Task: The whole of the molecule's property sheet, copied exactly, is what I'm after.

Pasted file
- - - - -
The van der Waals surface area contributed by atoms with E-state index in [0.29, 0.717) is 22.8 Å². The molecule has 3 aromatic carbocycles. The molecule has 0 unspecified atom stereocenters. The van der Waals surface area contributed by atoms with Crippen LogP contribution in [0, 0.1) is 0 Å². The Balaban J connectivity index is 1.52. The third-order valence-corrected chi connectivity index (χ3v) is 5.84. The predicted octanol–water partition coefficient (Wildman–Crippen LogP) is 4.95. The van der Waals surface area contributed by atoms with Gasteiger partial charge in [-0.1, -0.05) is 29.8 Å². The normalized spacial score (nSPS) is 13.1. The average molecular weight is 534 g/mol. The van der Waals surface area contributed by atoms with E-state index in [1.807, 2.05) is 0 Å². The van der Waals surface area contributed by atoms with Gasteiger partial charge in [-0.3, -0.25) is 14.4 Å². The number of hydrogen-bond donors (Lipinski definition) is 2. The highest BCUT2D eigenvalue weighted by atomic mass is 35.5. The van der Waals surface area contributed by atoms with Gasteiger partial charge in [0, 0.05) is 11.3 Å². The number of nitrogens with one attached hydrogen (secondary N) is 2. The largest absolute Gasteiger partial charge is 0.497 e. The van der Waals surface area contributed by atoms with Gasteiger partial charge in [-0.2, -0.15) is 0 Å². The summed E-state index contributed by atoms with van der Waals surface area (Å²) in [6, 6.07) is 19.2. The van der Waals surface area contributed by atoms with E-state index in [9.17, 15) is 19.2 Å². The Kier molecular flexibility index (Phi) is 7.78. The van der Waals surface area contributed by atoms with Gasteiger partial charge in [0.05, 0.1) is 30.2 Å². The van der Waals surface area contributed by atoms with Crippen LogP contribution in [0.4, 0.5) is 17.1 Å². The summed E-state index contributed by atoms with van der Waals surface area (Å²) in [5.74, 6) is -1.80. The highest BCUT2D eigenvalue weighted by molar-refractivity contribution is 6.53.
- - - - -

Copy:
The van der Waals surface area contributed by atoms with E-state index in [0.29, 0.717) is 22.8 Å². The molecule has 3 aromatic carbocycles. The molecule has 0 unspecified atom stereocenters. The van der Waals surface area contributed by atoms with Crippen LogP contribution in [0, 0.1) is 0 Å². The Balaban J connectivity index is 1.52. The third-order valence-corrected chi connectivity index (χ3v) is 5.84. The predicted octanol–water partition coefficient (Wildman–Crippen LogP) is 4.95. The van der Waals surface area contributed by atoms with Gasteiger partial charge in [-0.1, -0.05) is 29.8 Å². The normalized spacial score (nSPS) is 13.1. The average molecular weight is 534 g/mol. The van der Waals surface area contributed by atoms with E-state index in [1.807, 2.05) is 0 Å². The van der Waals surface area contributed by atoms with Gasteiger partial charge in [-0.3, -0.25) is 14.4 Å². The number of hydrogen-bond donors (Lipinski definition) is 2. The highest BCUT2D eigenvalue weighted by atomic mass is 35.5. The van der Waals surface area contributed by atoms with Gasteiger partial charge in [0, 0.05) is 11.3 Å². The number of nitrogens with one attached hydrogen (secondary N) is 2. The largest absolute Gasteiger partial charge is 0.497 e. The van der Waals surface area contributed by atoms with Gasteiger partial charge in [-0.2, -0.15) is 0 Å². The summed E-state index contributed by atoms with van der Waals surface area (Å²) in [6, 6.07) is 19.2. The van der Waals surface area contributed by atoms with E-state index in [9.17, 15) is 19.2 Å². The Kier molecular flexibility index (Phi) is 7.78. The van der Waals surface area contributed by atoms with Gasteiger partial charge in [0.05, 0.1) is 30.2 Å². The van der Waals surface area contributed by atoms with Crippen LogP contribution in [0.4, 0.5) is 17.1 Å². The summed E-state index contributed by atoms with van der Waals surface area (Å²) in [5.74, 6) is -1.80. The highest BCUT2D eigenvalue weighted by molar-refractivity contribution is 6.53.